The Capital That Was Lost

A commenter on Gab observes how the societal changes throughout the United States have significantly reduced its human capital:

I like to relate to my experience growing up in a small town, once a modest but prosperous mining community. By the 80s and through the 90s, the mine was long closed and economic opportunities were scant. By the 2000s, generational welfare recipients were common, except now the last vestiges of culture disappear as crime and drugs increase.

The town now serves mostly as a retirement/ bedroom community with a base of unfortunates.

I always thought that if a big employer showed up nearby, there would be a huge line for the much needed jobs. What I didn’t understand until recent years is what had really been lost: Human capital.

Now employers are hungry for people and you can’t get anyone to show up. New generations seem incapable of managing getting to work on time or at all. That’s what was lost, the culture that reinforced family, work ethic, social values. That’s human capital. Once it’s gone, it’s very hard to get back.

This is where Generation X can, despite its tendency toward nihilism and apathy, make a real difference and give its successors an advantage. Because we don’t care about the mainstream narrative, we can reinforce the traditional family, work ethic, and social values that enhance human capital. We have the ability to teach them how to be in the society, but not of it.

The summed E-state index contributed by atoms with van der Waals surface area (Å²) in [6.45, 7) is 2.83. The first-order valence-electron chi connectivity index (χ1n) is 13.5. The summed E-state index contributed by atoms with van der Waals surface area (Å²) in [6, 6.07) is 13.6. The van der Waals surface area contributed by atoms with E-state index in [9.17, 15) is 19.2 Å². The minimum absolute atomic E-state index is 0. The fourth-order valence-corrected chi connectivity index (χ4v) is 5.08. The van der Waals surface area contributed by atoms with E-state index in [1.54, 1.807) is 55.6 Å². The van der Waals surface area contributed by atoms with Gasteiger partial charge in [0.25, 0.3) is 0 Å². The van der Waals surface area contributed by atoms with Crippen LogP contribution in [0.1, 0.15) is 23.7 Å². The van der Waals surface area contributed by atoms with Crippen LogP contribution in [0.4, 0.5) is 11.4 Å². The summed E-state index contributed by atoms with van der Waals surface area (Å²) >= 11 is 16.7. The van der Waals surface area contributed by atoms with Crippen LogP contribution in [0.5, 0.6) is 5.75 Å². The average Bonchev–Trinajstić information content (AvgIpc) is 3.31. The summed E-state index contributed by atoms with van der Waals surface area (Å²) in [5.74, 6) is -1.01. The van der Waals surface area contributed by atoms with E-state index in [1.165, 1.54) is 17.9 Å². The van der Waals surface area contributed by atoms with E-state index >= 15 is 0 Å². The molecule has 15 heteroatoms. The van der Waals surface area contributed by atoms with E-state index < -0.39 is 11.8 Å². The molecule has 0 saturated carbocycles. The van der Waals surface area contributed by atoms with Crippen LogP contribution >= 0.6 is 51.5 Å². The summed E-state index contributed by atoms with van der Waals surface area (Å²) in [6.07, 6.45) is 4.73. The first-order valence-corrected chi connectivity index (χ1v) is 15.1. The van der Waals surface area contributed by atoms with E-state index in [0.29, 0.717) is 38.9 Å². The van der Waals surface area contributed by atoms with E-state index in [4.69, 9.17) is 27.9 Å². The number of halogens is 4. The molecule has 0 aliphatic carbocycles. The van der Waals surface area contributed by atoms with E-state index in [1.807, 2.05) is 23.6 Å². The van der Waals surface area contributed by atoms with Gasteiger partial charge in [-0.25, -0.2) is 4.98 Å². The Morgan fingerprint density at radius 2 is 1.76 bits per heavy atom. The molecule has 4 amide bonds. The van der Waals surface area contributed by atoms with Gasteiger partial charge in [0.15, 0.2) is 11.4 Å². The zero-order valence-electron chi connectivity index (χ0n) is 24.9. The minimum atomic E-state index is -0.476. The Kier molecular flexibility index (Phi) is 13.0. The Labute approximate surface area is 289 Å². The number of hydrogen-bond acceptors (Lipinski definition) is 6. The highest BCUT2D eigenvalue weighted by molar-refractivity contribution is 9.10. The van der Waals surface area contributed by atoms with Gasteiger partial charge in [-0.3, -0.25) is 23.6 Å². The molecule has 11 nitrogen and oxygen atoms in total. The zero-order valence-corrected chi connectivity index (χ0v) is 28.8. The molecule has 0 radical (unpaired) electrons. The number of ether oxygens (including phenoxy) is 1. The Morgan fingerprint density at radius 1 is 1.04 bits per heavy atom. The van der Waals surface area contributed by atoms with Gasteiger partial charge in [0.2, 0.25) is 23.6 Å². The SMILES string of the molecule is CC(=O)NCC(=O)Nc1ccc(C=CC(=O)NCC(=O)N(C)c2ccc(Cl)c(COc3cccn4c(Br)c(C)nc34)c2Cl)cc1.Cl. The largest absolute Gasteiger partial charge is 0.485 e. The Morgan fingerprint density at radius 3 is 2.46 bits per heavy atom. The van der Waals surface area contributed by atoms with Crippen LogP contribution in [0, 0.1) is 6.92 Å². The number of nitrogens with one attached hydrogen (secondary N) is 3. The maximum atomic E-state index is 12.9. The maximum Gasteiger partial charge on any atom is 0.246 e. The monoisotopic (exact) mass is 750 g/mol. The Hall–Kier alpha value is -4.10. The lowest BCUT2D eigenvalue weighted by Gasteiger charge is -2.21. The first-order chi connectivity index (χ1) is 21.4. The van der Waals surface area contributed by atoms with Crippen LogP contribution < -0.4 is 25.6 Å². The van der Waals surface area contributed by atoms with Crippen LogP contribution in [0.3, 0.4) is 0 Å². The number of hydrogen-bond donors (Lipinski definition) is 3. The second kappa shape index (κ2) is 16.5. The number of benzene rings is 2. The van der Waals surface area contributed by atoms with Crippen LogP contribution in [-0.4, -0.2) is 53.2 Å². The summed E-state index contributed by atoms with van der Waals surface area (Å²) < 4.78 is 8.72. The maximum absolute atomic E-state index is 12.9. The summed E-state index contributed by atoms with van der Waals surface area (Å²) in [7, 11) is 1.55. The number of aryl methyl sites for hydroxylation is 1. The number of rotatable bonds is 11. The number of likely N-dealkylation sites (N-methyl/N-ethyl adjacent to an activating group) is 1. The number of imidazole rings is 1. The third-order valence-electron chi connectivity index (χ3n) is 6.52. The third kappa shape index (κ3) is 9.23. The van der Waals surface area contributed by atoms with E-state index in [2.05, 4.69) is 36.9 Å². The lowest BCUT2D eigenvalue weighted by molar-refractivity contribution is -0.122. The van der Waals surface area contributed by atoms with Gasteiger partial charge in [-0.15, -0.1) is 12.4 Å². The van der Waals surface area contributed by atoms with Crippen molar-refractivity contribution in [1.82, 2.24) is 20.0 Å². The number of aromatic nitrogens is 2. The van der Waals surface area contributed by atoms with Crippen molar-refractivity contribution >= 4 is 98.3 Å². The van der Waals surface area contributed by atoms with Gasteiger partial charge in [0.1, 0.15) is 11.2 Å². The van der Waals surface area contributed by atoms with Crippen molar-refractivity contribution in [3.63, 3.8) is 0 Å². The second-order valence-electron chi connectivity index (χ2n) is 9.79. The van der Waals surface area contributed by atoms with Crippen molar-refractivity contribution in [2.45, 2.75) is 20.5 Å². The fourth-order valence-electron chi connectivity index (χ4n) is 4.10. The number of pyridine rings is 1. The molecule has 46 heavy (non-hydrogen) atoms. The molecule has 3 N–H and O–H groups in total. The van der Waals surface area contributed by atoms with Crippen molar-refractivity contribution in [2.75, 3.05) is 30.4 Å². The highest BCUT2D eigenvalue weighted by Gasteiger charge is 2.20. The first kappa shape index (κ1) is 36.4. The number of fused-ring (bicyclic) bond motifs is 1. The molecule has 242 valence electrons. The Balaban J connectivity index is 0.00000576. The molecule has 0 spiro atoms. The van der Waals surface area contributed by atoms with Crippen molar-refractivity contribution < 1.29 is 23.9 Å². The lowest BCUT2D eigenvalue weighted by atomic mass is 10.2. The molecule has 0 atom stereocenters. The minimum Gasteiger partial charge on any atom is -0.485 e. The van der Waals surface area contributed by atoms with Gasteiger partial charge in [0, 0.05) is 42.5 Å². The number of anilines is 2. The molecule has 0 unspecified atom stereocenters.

Just yesterday, I explained the way business communications hierarchy worked to several members of the younger generation, and assigned them to watch this scene from The Godfather in order to help them understand how it works. Notice in particular the way the two senior subordinates, the hit man and the lawyer, as well as the rival family capo, understand immediately the major faux pas that has been committed by the undisciplined son.

“I have a sentimental weakness for my children, and I spoil them, as you can see. They talk when they should listen.” This is the key phrase from this scene, and not the more famous “Never tell anybody outside the Family what you’re thinking again.” But they are both significant concepts that are part of what was the human capital of the time.

Our children and grandchildren will not pick up these things via osmosis from the mainstream culture the way we did, which is why it falls for us to preserve it by teaching them wisely and well.